Liz Cheney accused her fellow Republicans of abandoning the rule of law and undermining American democracy on Tuesday night, the eve of a vote in which she is likely to be ousted from the party leadership over her criticisms of Donald Trump.

Speaking on the floor of the US House of Representatives late on Tuesday, Cheney, the Wyoming congresswoman and a daughter of former vice-president Dick Cheney, said the former president posed an unprecedented “threat” to America with his repeated false claims that last year’s election was stolen.

“Our duty is clear. Every one of us who has sworn the oath must act to prevent the unravelling of our democracy,” Cheney said to fellow lawmakers. “Remaining silent, and ignoring the lie, emboldens the liar.“I will not participate in that,” she added. “I will not sit back and watch in silence while others lead our party down a path that abandons the rule of law and joins the former president’s crusade to undermine our democracy.”

Cheney pulled no punches hours ahead of the vote that is likely to see her ousted from her role as House Republican conference chair and the most senior GOP woman on Capitol Hill.

Her dispute with members of her own party has been seen in Washington as a symbol of Trump’s enduring grip on the Republican party.

A staunch conservative, Cheney was seen as a rising star when she was elected to Congress in 2016. But she broke with many of her peers after the January 6 attack on the US Capitol that endangered fellow lawmakers and left five people dead.

Cheney was one of 10 Republican House members to vote to impeach Trump for his role in the riot, which was led by his supporters. She survived a no-confidence vote held by secret ballot in February.

However, her relationship with Kevin McCarthy, the Republican House minority leader, has deteriorated in recent weeks as she continued to publicly criticise the former president.

Trump has called the hawkish congresswoman a “warmonger”, and endorsed New York state’s Elise Stefanik as her replacement for the House role.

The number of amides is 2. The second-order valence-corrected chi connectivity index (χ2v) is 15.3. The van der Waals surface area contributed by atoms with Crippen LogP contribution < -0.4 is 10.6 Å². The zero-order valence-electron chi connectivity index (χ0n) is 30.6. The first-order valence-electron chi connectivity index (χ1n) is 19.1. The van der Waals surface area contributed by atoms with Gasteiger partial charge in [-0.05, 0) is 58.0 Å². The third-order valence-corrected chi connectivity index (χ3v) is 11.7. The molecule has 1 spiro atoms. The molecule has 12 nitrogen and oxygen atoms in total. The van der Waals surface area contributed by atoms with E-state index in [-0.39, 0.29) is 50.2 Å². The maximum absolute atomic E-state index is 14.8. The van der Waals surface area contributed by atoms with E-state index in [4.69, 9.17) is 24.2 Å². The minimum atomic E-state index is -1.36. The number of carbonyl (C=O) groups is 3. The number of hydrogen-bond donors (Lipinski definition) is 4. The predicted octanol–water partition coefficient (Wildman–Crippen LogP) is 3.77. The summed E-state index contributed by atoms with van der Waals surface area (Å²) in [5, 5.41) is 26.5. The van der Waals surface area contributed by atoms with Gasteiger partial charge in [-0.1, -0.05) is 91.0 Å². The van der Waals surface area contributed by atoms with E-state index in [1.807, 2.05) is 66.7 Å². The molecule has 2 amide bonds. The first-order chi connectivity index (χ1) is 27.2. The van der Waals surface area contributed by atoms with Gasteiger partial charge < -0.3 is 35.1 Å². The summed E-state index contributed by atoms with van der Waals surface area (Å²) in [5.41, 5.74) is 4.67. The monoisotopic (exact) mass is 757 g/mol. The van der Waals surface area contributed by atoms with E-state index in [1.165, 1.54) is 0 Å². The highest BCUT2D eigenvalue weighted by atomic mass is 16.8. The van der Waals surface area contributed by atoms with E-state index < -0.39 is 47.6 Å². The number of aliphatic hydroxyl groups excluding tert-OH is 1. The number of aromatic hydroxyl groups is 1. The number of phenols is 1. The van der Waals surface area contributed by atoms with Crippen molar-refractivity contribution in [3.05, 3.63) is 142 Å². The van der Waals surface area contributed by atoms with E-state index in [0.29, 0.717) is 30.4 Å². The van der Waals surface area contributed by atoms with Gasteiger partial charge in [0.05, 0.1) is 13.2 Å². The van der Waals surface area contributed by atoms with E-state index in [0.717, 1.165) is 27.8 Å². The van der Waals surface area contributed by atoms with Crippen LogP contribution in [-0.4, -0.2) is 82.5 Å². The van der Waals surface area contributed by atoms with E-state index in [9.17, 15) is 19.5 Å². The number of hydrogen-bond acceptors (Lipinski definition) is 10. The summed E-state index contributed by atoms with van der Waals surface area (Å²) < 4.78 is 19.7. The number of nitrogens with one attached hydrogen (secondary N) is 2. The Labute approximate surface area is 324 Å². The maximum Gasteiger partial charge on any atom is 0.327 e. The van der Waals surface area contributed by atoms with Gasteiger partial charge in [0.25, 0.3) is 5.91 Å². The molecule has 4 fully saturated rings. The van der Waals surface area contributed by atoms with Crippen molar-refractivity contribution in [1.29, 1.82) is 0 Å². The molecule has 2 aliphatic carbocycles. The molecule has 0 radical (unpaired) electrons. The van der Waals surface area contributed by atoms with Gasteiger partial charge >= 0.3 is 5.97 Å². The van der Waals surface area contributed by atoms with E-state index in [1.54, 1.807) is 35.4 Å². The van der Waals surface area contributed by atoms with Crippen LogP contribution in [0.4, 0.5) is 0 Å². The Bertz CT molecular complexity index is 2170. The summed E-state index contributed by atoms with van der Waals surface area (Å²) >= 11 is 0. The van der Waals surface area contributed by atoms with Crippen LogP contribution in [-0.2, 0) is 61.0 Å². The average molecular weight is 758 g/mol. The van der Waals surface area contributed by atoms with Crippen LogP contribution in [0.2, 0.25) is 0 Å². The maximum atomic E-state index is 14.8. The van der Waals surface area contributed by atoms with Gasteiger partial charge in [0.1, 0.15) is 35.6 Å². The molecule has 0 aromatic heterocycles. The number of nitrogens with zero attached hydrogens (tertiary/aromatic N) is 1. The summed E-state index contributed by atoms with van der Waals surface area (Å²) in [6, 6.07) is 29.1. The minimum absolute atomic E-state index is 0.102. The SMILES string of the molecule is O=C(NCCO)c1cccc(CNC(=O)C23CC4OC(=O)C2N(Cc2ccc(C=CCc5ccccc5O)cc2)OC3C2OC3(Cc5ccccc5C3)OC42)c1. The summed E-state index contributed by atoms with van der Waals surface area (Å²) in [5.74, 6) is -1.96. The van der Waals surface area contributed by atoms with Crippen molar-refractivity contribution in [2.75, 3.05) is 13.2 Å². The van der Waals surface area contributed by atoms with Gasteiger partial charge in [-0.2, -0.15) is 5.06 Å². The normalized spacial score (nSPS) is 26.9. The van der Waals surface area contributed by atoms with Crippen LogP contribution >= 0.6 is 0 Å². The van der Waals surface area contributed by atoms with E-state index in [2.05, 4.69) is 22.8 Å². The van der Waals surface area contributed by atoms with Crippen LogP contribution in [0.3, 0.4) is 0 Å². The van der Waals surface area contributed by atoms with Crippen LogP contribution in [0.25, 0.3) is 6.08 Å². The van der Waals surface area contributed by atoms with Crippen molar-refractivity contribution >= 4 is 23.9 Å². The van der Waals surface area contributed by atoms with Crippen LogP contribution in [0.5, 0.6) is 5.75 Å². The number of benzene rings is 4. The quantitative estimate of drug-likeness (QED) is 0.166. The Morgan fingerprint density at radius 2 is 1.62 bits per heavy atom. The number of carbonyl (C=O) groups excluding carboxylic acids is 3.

McCarthy told colleagues this week that they should “anticipate a vote on recalling the conference chair” on Wednesday.

“Having heard from so many of you in recent days, it’s clear that we need to make a change,” he said in a letter, adding that the Republicans were a “big tent party”.

McCarthy is forming a strategy for the Republicans to take back control of the House in next year’s midterm elections, when the party also hopes to retake control of the Senate.

Critics argue that by ostracising Cheney, the GOP will only further alienate the moderate voters who shunned the party at the ballot box last November.

“Ronald Reagan made it clear that calling our party a big tent was more likely to draw people in, and that is what we needed to win elections,” Mitt Romney, the Utah senator, said on Tuesday. “If you narrow the tent to a pup tent, you make it less likely that we win elections.”

But others have defended the move, saying the GOP should elect leaders who reflect the views of the majority of lawmakers who still support Trump.

Kevin Cramer, the Republican senator from North Dakota, told reporters on Capitol Hill that the party in the Trump era had succeeded in attracting “working-class Americans”.

“We have this great big tent, and there should be room for everybody. But not all of them get to be the leader,” he said of Cheney.

Cheney will remain in Congress following Wednesday’s vote, but she is expected to face several primary challengers in 2022.

“Is being removed from as conference chair a setback? Maybe, but not necessarily,” said Doug Heye, a strategist and former spokesman for the Republican National Committee. “This may free her up to do other things . . . there is definitely a long-term strategy.”